Santiago Plaza and Colleen McCann
Hey, you! Are you gay? Do you like sports? Do you draw? Are your math skills, like, decent? Have you ever made a fancam? Did you have a “Welcome to Nightvale” phase in middle school? If you answered yes or no to any of these questions, you might be interested in a little thing called Blaseball. Despite what Google Docs says as we write this, “Blaseball” is not a typo. It’s the name of a unique online experience that combines video gaming, fantasy sports, and surreal cosmic horror with things like sea creatures, giant peanuts, and baseball.
The simplest way to describe Blaseball is that it’s a web-based community engagement game about a randomly-processed, fictional, absurdist game of baseball. In English, it just means that it is a game of baseball made by a computer picking random chances of silly stuff happening, like a player getting struck out because their chances of hitting the ball suck or a player being incinerated because, thanks to the weather being a solar eclipse, the chances of that happening are higher than normal. So how do you actually ‘play’? Well, normally you can play by betting on the games (with fictional money– don’t worry). The money you gain from winning bets can help you make more money through passive means, such as spending money on snacks, which will pay out every time, for example, a specific player hits a home run; or, just keep betting larger and larger sums on games.
However, the ultimate point of the money you earn is to buy votes, which are used in the weekly elections to fundamentally change the game. Literally. Elections can decide between whether the worst team of that season would just get replaced by a whole new team or whether to open The Forbidden Book (guess which one the community picked). This way, the community around the game has a large say in what actually happens in the game, which makes it extremely engaging despite the lack of technical ‘gameplay’. Think of it like you’re listening to the radio broadcast of a live baseball game, only it’s on a website and the players aren’t real. However, you’re not listening to the radio just to see who will win the game, you’re listening because of the game’s lore and its community.
Yes, this silly game about fake baseball has lore, a LOT of it. So much that it would be stupid to try and explain it all here, but here’s an attempt at a recap. Over the past two chapters of the game, which have taken place over a little more than a year, a few gods have been killed, one by another god and the other by the fans, multiple other gods have risen up to help or hurt the league, players have been killed and brought back from the grave with a debt to pay, an entire investigation has sprung up looking into the disappearances of players, gods have staged games between fan-favorites and kidnapped players, the entire league got swallowed up by a black hole, and the Seattle Garages have yet to win a single championship in 24 seasons (they’ll suck forever). This may sound like a lot of abstract and incoherent nonsense, but don’t worry! It is! This game is crazy, confusing, and straight-up enigmatic; it’s really hard to know what’s true and what isn’t or even just what to make of what is known. That’s exactly where the community comes in.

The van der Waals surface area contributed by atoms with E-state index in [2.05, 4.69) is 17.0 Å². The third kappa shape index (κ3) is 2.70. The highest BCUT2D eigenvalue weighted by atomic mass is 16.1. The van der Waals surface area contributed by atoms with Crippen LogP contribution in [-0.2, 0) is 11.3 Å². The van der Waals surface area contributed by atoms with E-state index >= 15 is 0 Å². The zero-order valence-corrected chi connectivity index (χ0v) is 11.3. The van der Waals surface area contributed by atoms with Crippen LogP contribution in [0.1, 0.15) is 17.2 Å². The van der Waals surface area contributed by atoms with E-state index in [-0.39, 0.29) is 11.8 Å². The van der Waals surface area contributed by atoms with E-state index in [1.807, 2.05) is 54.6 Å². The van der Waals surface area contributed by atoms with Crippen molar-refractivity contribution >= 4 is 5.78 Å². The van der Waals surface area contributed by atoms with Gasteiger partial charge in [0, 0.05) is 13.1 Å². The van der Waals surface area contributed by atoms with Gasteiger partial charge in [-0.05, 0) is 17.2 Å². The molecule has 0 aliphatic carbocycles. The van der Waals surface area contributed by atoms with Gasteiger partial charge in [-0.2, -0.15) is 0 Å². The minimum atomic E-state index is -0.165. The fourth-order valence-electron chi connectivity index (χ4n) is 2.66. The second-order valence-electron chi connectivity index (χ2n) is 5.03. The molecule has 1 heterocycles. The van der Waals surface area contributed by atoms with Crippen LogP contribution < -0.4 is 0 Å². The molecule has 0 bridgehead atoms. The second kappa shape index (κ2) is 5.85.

One of Blaseball’s biggest draws is that it’s an inherently social experience. Once you pick your team, you can commune with fellow fans across the world to discuss strategy, lore, and memes to your heart’s content. In the site’s official discord, you can access your team’s lounge to chat live about the current game, coordinate election strategies, and perhaps most importantly, share fan art and write lore for your team’s players. That’s right– the only piece of information that the Blaseball site provides for each character is their randomly-generated name. Everything else– their appearance, personality, backstory, and even relationship status– is up to fans to decide, which is how you end up with characters like Malik Destiny, the gunblade-wielding interdimensional catboy, or Castillo Turner, the sentient cactus with one of the best records in the league. If you ever wondered what it would be like for your own personal headcanons and fanfiction about your favorite characters to magically come true, Blaseball can make that happen.
Wanna get even more involved? Check out Blaseball Cares, the fan-run merch website; not only can you purchase stickers, jerseys, posters and more, but if you’re artistically inclined, you yourself can contribute by becoming an artist and product designer for the site. Not to mention, all proceeds go to a rotating selection of charities, so you’ll be doing a good thing while getting deep into your nerd shit. So, with all this information, how the hell do you get started? Well, if you’re interested, you may have a bit of a wait ahead of you. Blaseball is currently in the middle of a hiatus known as a Siesta, and has been there since July. Siestas are necessary breaks for the developers behind the game to regroup, decide what’s working and what isn’t, and decide on new features to add to the game. The good news, though, is that this Siesta should be closing out soon. And when does Blaseball come back? Honestly, we have no idea what the hell will happen. No one does. The last season ended with the entire universe getting sucked into a black hole after the death of God. Blaseball will come back reinvented, and not even long time fans know what to expect. So, if that long history of lore, strategy, and gameplay intimidates you, you don’t have to worry– because when the new season starts, everyone will be newcomers to the game. So come help figure it out when the time comes. You might even get to help kill God! Again!